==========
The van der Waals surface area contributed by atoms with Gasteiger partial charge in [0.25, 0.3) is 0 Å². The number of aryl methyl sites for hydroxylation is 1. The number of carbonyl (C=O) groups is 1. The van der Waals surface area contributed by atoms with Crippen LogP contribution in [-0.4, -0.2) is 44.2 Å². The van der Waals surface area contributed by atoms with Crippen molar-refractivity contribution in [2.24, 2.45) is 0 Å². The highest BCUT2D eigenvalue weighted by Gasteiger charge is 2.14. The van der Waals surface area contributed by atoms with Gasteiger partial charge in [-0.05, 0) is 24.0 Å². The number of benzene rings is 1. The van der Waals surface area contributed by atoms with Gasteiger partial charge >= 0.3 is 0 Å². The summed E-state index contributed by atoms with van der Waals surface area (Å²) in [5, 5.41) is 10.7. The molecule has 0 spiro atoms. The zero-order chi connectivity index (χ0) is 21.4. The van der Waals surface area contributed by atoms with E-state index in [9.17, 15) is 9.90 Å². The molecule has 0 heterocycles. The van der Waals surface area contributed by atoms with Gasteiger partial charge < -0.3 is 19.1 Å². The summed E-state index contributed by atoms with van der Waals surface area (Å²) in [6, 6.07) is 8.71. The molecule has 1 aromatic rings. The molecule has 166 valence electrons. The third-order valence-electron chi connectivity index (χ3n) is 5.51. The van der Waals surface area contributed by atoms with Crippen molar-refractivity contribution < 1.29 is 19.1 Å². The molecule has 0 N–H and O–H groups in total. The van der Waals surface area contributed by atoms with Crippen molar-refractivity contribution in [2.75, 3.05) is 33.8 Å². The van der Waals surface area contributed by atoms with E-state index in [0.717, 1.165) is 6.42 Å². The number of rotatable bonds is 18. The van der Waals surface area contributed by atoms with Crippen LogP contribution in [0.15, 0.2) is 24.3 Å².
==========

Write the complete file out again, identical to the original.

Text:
The van der Waals surface area contributed by atoms with Gasteiger partial charge in [0.25, 0.3) is 0 Å². The number of aryl methyl sites for hydroxylation is 1. The number of carbonyl (C=O) groups is 1. The van der Waals surface area contributed by atoms with Crippen LogP contribution in [-0.4, -0.2) is 44.2 Å². The van der Waals surface area contributed by atoms with Crippen molar-refractivity contribution in [2.24, 2.45) is 0 Å². The highest BCUT2D eigenvalue weighted by Gasteiger charge is 2.14. The van der Waals surface area contributed by atoms with Gasteiger partial charge in [-0.05, 0) is 24.0 Å². The number of benzene rings is 1. The van der Waals surface area contributed by atoms with Gasteiger partial charge >= 0.3 is 0 Å². The summed E-state index contributed by atoms with van der Waals surface area (Å²) in [5, 5.41) is 10.7. The molecule has 0 spiro atoms. The zero-order chi connectivity index (χ0) is 21.4. The van der Waals surface area contributed by atoms with E-state index in [9.17, 15) is 9.90 Å². The molecule has 0 heterocycles. The van der Waals surface area contributed by atoms with Gasteiger partial charge < -0.3 is 19.1 Å². The summed E-state index contributed by atoms with van der Waals surface area (Å²) in [6, 6.07) is 8.71. The molecule has 1 aromatic rings. The molecule has 166 valence electrons. The third-order valence-electron chi connectivity index (χ3n) is 5.51. The van der Waals surface area contributed by atoms with Crippen molar-refractivity contribution < 1.29 is 19.1 Å². The molecule has 0 N–H and O–H groups in total. The van der Waals surface area contributed by atoms with Crippen molar-refractivity contribution in [2.75, 3.05) is 33.8 Å². The van der Waals surface area contributed by atoms with E-state index in [0.717, 1.165) is 6.42 Å². The number of rotatable bonds is 18. The van der Waals surface area contributed by atoms with Crippen LogP contribution in [0.15, 0.2) is 24.3 Å².